Reading Comprehension Strategies

Reading Comprehension Strategies | Gryphon House

Literacy is a vital part of early childhood education. It encompasses not only being able to read words, but recognizing words’ place in sentences, how they convey ideas, how they come together to create a story, and how we communicate with them. There are many literacy games for children out there, but many rely on the child already having a basic English vocabulary; English Language Learners and those who may struggle with literacy may be left in the dark. It is therefore important to continue to use more engaging literacy activities alongside more clinical ones, employing visual representations and auditory stimulation to teach reading.

Mary Renck Jalongo is an expert in teaching literacy to Second Language Learners. In her book Literacy for All Young Learners, she includes early childhood literacy activities that tackle reading from many different angles. Below are a few of these tactics to make reading easier for all young learners.

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Literacy for All Young Learners | Gryphon House

Song Picture Books

What is it?

A song picture book is a book that illustrates the lyrics to a song. These books are useful for learning language because children are able to make clear connections between music and language, and are likely already familiar with the book’s story. So long as children know the lyrics to the song, they can “read” the book based on the pictures.

Why is it Important?

Music has been shown to help with many elements of learning, from memory to literacy. Music can also create a more relaxed environment and encourage children who would normally remain silent to participate. All of these things help develop literacy skills.

How Does it Work?

  • Play the Music: Play the song in the background during free play time to get the children familiar with the tune. Walk the children through the picture book by turning the pages in pace with the lyrics
  • Begin Small: Have the children start learning the song by only doing one motion, singing one verse, only singing the chorus, etc. Keep building until the whole song is familiar. Sing the song in other languages if you know how
  • Prepare a Song Chart: Take the children through the text by using a pointer to show where they are in the song. Give the children opportunities to be the director and lead use the pointer to lead the class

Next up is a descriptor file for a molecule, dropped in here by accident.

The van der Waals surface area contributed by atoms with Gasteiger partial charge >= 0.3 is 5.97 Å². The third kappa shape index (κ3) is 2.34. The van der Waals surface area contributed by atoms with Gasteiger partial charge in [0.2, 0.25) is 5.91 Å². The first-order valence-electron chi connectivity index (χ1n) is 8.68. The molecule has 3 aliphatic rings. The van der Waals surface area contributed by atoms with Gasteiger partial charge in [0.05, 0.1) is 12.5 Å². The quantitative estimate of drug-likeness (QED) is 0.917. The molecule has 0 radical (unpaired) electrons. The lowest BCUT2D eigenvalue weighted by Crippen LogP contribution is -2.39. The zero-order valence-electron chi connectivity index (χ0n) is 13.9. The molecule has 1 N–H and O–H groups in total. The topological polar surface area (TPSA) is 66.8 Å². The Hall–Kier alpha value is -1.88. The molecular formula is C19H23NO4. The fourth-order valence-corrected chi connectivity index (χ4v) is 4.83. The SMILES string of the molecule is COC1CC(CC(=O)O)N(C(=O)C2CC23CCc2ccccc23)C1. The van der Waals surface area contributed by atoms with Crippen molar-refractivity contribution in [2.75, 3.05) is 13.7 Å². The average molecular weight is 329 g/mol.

• Keep the Book and Song Accessible: Put the book and the recording in the listening center. Use a recording that includes an audible signal, like a bell, that indicates when to turn the page. Have the children play games with sight words from the song, invite them to write new verses, or have them illustrate their own version of the song

Leveled Adaptation:

1. Relying on Action and Oral Language

Give the children a set of toys and props to use when they sing a familiar song. The text should be simple, predictable, use repetition, and use rhyme so that children can learn it quickly.

2. Relying on Visual Images

Introduce a song picture book version of the familiar song. Develop making pictures to go along with the song. Next, try introducing a new song for the children to learn and illustrate it using clip art. Make up your own lyrics to a familiar tune to sing with the children.

3. Beginning to Use Symbols

Introduce the children to different musical styles. Introduce two song picture books of reggae songs like “One Love” by Cedelia Marley. Make song charts for the new songs

 

Wordless Books to Teach Sequence

What is it?

A wordless picture book is a book that relies on illustrations to tell its story. Wordless books may have no text at all or simply a single word or phrase

Why is it Important?

Children process the world through what they see—especially in a visual culture like ours. They can share or view images instantly with the internet, and advertisements constantly provide new arrays of visual stimuli. Working with a plot comprised of sequential images is the first step to understanding the plot of a written story, and children who can invent their own stories tend to tell longer stories and use more varied vocabulary.

How Does it Work?

  • Select a variety of wordless books that are suitable for young children—(concepts should be concrete rather than abstract).
  • Share one of the books with the children. Take them through a “picture walk” of the story before you show them the text that goes along with the images
  • Model dictating captions to go with each page
  • H ave the children then work with a partner to generate their own captions for a wordless book of their choice
  • Record their words either by writing them down or using recording equipment
  • Produce a page by page transcript so that each child’s story can be cut apart and applied to their picture book

Leveled Adaptation:

1. Relying on Actions and Oral Language

Introduce the idea of a book that tells its story entirely through pictures and then share a simple, wordless book. On the second reading of the book, demonstrate that you can communicate without words using the pictures. Have the children do the same by pointing to the images in the book

2. Relying on Visual Images

Read a version of the fable “The Lion and the Mouse.” After viewing all the pictures, go back and model how to invent words to go along with the images. Give the children a different sequence of images and have them articulate a story for it. Make sure to let them see all of the images first!

3. Beginning to Use Symbols

Read a wordless book and model for the children how to invent dialogue for the characters that goes along with the pictures. Give the children a variety of wordless books to choose from. Let them work in small groups to dictate or compose a text for each image

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